Diamond Mining and Mining Methods 2.04

Mining (2.04)

Mining is an important part of the equation in diamond’s value. Specifically, mining is the process of first locating and then extracting the rough. Of course diamond mining could be as easy as stooping over and digging up a large, fine, ten carat octahedral crystal out of a muddy river bed.

Generally, alluvial mining is the least difficult and therefore is primarily worked

with picks, shovels and pans. Alluvial deposits are usually found in small pockets and therefore are quickly exhausted. Only in very productive areas would heavy machinery get involved such as front-loaders and bulldozers.

Kimberlite pipes exist all over the world but very few actually contain diamonds.

Even when they are diamond bearing, the pipe has to be rich enough to justify the major expense involved in setting up and running a mining operation. Just a few of the many aspects that must be considered include location, climate conditions, political climate, water access, power access, and communications.


Bench mining (or benching) is a process of blasting benches or slots in the sides of the open pit area where the kimberlite pipes lay. The gravel is directed down through funnels to the below-ground processing area. It is then crushed into pieces of six inches or less before it it hauled to the surface for further processing.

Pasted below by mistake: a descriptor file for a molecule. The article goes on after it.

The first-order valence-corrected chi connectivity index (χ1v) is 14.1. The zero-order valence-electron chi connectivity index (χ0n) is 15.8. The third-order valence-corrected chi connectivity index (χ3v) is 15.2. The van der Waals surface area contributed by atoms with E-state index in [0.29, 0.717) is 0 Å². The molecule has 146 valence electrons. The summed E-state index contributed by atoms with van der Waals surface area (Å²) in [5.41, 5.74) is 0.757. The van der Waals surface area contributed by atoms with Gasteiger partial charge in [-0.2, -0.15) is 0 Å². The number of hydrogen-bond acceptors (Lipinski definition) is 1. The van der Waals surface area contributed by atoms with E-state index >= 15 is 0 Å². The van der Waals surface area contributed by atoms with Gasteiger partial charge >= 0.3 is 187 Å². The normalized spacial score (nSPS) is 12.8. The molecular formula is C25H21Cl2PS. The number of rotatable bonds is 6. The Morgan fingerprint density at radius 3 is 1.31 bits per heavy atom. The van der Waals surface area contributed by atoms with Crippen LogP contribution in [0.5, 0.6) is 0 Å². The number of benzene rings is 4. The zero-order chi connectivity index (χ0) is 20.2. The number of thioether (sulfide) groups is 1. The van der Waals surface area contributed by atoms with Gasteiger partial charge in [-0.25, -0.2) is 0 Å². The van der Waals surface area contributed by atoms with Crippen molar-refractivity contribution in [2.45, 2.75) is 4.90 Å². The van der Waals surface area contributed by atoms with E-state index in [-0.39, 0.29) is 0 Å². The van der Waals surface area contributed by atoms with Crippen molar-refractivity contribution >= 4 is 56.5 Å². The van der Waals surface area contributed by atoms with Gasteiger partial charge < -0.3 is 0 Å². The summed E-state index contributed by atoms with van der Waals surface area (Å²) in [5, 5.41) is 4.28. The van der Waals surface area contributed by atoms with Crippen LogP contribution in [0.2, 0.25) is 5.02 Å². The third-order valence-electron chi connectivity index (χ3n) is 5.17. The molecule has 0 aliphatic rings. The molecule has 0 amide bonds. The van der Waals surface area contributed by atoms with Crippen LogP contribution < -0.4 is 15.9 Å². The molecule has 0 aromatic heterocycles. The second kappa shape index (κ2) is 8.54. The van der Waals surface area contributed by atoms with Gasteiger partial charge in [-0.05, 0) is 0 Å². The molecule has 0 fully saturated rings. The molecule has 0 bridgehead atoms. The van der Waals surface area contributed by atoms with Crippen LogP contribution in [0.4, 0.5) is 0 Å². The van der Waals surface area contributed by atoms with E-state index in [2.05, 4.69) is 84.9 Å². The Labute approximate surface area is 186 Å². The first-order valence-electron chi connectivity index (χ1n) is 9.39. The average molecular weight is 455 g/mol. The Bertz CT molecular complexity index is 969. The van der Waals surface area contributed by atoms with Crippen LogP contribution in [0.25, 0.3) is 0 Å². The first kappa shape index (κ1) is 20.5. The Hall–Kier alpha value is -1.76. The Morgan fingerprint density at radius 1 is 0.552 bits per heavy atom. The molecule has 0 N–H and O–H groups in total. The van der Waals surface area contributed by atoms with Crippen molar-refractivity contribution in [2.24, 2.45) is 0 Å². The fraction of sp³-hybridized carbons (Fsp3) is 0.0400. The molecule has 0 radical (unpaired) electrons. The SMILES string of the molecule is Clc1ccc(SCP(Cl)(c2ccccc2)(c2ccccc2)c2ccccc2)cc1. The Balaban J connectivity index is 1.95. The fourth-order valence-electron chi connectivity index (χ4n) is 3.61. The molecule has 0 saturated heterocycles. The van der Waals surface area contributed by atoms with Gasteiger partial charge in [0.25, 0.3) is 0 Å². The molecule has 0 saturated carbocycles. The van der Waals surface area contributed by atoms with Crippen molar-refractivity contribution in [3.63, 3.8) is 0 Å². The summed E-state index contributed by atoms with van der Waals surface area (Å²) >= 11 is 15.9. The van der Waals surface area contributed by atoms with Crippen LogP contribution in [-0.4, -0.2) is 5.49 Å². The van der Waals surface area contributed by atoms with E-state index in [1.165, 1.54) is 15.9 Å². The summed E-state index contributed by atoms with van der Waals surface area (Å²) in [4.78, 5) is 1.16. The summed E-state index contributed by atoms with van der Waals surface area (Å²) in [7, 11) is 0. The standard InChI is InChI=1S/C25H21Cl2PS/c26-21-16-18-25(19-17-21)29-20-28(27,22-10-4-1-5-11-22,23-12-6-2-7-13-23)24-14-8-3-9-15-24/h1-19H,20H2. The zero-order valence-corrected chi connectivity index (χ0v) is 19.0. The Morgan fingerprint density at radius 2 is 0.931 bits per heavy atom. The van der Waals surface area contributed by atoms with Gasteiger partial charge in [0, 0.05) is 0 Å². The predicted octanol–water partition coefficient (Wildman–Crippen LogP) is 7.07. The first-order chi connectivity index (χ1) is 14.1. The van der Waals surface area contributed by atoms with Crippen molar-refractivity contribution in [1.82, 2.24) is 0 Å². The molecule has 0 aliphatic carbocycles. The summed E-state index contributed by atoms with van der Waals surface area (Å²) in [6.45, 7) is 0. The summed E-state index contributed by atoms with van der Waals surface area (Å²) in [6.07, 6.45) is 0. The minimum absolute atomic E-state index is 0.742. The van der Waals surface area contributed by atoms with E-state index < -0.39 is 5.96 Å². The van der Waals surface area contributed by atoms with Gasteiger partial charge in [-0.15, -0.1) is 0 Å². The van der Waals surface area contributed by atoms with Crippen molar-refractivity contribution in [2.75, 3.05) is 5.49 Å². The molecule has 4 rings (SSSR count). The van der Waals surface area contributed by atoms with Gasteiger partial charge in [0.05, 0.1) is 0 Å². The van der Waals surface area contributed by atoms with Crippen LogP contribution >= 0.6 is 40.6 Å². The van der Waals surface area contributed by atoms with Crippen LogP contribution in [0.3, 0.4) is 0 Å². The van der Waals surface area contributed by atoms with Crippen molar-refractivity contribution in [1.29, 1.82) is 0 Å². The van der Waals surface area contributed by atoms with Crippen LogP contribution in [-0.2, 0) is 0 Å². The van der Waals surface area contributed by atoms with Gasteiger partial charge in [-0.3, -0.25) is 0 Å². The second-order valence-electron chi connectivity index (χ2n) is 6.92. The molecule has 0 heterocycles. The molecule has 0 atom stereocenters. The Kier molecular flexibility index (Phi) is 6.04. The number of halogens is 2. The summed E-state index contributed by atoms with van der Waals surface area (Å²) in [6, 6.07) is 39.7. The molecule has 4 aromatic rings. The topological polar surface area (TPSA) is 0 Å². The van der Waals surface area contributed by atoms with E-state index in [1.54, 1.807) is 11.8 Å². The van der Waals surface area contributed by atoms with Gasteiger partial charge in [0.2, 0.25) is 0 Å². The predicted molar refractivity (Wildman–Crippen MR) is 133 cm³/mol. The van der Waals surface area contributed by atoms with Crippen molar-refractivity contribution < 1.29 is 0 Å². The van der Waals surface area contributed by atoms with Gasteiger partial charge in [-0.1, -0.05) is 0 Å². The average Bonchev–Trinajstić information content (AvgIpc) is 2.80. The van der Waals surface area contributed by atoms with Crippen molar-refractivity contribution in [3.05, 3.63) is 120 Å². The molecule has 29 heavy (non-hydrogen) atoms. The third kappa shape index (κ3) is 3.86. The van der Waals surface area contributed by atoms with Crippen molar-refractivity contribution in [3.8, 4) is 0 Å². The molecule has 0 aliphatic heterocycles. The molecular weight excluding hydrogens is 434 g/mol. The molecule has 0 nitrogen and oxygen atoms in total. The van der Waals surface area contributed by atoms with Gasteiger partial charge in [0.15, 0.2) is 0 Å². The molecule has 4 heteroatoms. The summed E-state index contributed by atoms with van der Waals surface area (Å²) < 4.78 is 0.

Mining is difficult, dirty, and dangerous work, requiring the movement of thousands of tons of rock everyday to make it all worthwhile. Some mines may only produce a single one-carat finished diamond out of 250 tons of rock. Eventually the yield of a pipe no longer supports the costs of mining and the operation must be closed down. The Kimberly Mine was 3,601 feet deep when it was closed.

A typical recovery processing method today involves first crushing the gravel into pieces measuring about 1¼ inches across. It is then forced across a series of screens called grizzlies, which separate the larger and smaller chunks. The small pieces of kimberlite are placed in a mechanical rocker box where rotating paddles circulate water to separate the lighter and heavier minerals. The lighter materials eventually float off and the heavier diamond-bearing gravel collects at the bottom of the box.


One of diamond’s characteristics is its high affinity for oil or grease. Since before the turn of the century, grease has been used for sorting out diamond in such inventions as the grease table. The separated gravel is washed over a table covered with a thick layer of grease, leaving diamond rough behind, adhering to the table. The grease belt, a more modern version of the earlier grease table, uses a greased conveyer belt for continuous processing. Again, the diamond-bearing gravel is washed across the belt and the remaining rough is collected at the far end of the conveyor.

A major advance in the recovery systems came in 1958, when Soviet scientists

invented the X-ray separation system. Relying on the fact that diamonds fluoresce under X-rays, the concentrated gravel passes through X-ray beams. When fluorescence occurs, an intense air stream is triggered that forces the diamond rough into a separate collection area.♦

Back to blog